Leipzig, Germany -- September 20, 2013 -- The BMW Group made history this week with the start of series production of the BMW i3, as it marks the first carbon-fibre-reinforced plastic (CFRP) has been used in automotive volume production. The body structure of the BMW i3 consists entirely of this extremely lightweight and durable material. 

According to BMW Group, the BMW i3 is the world’s first premium electric vehicle to be purpose-designed for this form of drive system, and is the result of an all-encompassing development approach targeted at reducing fuel consumption and emissions in urban areas. Exceptionally high standards of sustainability and resource efficiency have also been achieved in the selection of materials and production processes employed. The use of CFRP has allowed BMW to cancel out the extra weight of the vehicle’s batteries. The BMW Group has become the first company worldwide to make its use in vehicle production economically viable by industrializing the manufacturing process for CFRP.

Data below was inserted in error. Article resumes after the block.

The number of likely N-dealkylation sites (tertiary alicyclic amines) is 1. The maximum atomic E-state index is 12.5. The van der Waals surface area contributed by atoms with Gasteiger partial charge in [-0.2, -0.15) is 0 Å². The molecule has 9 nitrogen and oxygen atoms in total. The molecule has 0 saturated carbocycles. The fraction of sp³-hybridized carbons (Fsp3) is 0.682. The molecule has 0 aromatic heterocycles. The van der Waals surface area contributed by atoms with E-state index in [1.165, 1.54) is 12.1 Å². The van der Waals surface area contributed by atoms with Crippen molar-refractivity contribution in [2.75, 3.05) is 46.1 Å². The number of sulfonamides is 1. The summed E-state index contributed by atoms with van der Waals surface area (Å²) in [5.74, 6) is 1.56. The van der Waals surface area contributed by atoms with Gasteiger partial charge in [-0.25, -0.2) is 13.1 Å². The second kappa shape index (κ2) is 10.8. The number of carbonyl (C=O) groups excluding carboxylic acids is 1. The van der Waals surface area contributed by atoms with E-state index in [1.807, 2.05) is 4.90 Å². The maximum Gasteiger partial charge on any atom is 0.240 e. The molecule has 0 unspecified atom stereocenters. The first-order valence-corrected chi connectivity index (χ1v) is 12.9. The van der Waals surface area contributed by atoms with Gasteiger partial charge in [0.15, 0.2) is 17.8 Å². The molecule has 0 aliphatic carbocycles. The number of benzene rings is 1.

Deliveries of the BMW i3 to customers in Germany and other European countries will begin in November, with the car’s launch in the USA, China and other markets to follow in early 2014.
 
“Today represents a milestone in our company’s development,” said BMW production chief Krüger. “We are making history with the BMW i3. Not only is our first electric car about to hit the road, we are also completely redefining sustainability with regard to personal mobility thanks to groundbreaking technologies and processes … we require 50 percent less energy and 70 percent less water, and source the electric energy for production of the BMW i models CO2-free from the wind turbines at the plant.”
 
This huge reduction in energy and water consumption can be attributed primarily to the elimination of the traditional painting process for steel and aluminum bodies.
 

 

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